Mixtapes for Hookers

The Shame Monster
December 28, 2011, 7:11 pm
Filed under: heterosexuals, movies | Tags: , , , ,

Shame was basically made for me. It’s intensely slow-moving, there’s full-frontal male nudity within the first two minutes, there aren’t very many characters, and more attention is made to arty cinematography than to keeping the audience happy. I like all of those things. We also get to watch the man who played both Magneto and Mr. Rochester this year fucks a bunch of people, which is not a small thing, either. As with the Marvel antagonist and the Bronte character, we are attracted to his charms even though we’re constantly reminded that he’s kind of a dickbag.

Or is he?

The beautiful Michael Fassbender plays Brandon, a successful New York businessman. Society and economics and Michael Douglas movies have all trained me to understand that New York businessmen are all kind of jerks. But Brandon’s not a bad guy, or at least he’s better than his young boss, a married lecher who wears expensive hoodies under his sportcoats and hits on women like a tenth-grader would. Just because Brandon has a fancy apartment and a delightfully long penis and a suave ability to nail roughly 50% of the women he sets his eyes on doesn’t make him evil, or even particularly troubled. He’s single, happy that way, and consensually doing what he wants to do with women who also seem to like what he’s doing.

But actually that isn’t even what the movie is about. Early reviews of Shame suggested a twenty-first century version of Mike Leigh’s Life Is Sweet, an unsexy drama about people have on-screen sex so troubling to look at that it takes years after viewing to look at a jar of peanut butter without squirming. Entering the cinema I expected a bleak drama about addiction.

But it’s not, really, despite what the press kit might say. Shame is about the relationship between Brandon and his troubled sister Cissy, played admirably by Carey Muligan. If anything, it’s a bleak drama about families and, more generally, about wider gender disparities in America. Because Brandon and Cissy are presented as two sides to the same person. Except that he’s smart, successful, and able to get laid without much effort, while she’s sexually confused and barely employed, a victim of some unspoken past that we as an audience never really fully understand. From their first interaction, when he stumbles upon her naked in the shower and she makes no effort to cover herself, we are uncomfortable with their own physical comfort with one another, even though emotionally there’s obviously a lot of fucked up history between them.

And that’s where Shame goes where I wish it hadn’t.

I had a conversation about sex addiction with a friend a few months ago, and how what’s pathologized in straight men (and women) is basically what a lot our gay friends consider routine behavior. Yes, promiscuous fucking can have consequences sometimes, and those deserve to be addressed. But the idea that a fondness for sex is necessarily rooted in some kind of fucked-up upbringing is just dumb. Have you ever had casual sex? It’s fun!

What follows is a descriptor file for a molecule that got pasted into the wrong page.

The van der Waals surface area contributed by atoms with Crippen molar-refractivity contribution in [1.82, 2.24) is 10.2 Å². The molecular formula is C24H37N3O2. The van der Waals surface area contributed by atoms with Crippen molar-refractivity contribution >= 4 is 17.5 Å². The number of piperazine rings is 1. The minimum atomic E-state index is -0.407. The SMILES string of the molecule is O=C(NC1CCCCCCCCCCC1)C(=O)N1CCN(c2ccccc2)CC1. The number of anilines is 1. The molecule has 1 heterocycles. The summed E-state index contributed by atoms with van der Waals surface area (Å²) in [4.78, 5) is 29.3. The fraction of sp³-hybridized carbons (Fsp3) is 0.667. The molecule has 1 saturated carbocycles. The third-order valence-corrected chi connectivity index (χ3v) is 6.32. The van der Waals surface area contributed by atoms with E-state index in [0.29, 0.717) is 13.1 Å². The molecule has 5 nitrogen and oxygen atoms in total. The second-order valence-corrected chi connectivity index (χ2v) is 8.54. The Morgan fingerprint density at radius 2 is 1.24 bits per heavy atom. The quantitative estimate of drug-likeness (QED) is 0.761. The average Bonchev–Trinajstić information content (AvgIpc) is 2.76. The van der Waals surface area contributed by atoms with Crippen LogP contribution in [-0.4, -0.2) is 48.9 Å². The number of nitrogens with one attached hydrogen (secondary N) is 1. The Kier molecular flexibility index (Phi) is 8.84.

I hope that’s not what Shame is doing, although I’m still undecided. Are Brandon’s urges to pick up married women on the subway the same as Cissy’s urges to constantly leave needy answering machine messages. (Relatedly: do real New York businessmen even have landlines in 2011?)

The vagueness works pretty well, though. Details aren’t explained any more than they need to be, and I like that. Brandon says that he was born in Ireland and moved to the US as a teenager, while Cissy describes herself to Brandon’s boss as a Jersey girl. Is he really that much older than she is? Is one of them lying? Does it even matter? At least once, during a failed hookup, there’s even some intentional confusion about what’s happening.

I do like the movie, though, for its atmosphere and, let’s be honest, for the movie’s treatment of Fassbender’s body. His sex face is 99% less silly to look at than most porn performers’, and also I like how the movie gets all the dick shots out of the way at the beginning. We don’t need to fantasize, because we see it right away. And it is magnificent, especially during a gratuitious(ly awesome) rear-view pissing sequence.  The only flaw, visually, is a really brief scene where we’re introduced to Brandon’s porn collection.  It’s jarring and unnecessary.  But it’s also about ten seconds in a hundred-minute movie.

Fassbender’s suave performance is really good, actually, as is Mulligan’s in what is probably the tougher role. She’s troubled and needy without being condescending or trite. The music is all spot-on, the editing works well, including the lengthy scenes of Fassbender running and of Mulligan singing a rendition of “New York New York” so slow that even Cat Power would be embarrassed.

If you get a chance to see it, go. I had to drive to Boston, because Providence is a backwater sometimes and also one of our only two art-house screens has been showing My Week With Marilyn for two fucking months now.  It was worth the drive, though.

1 Comment so far
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I’m very interested in seeing this film…

Comment by Derek Fairclough

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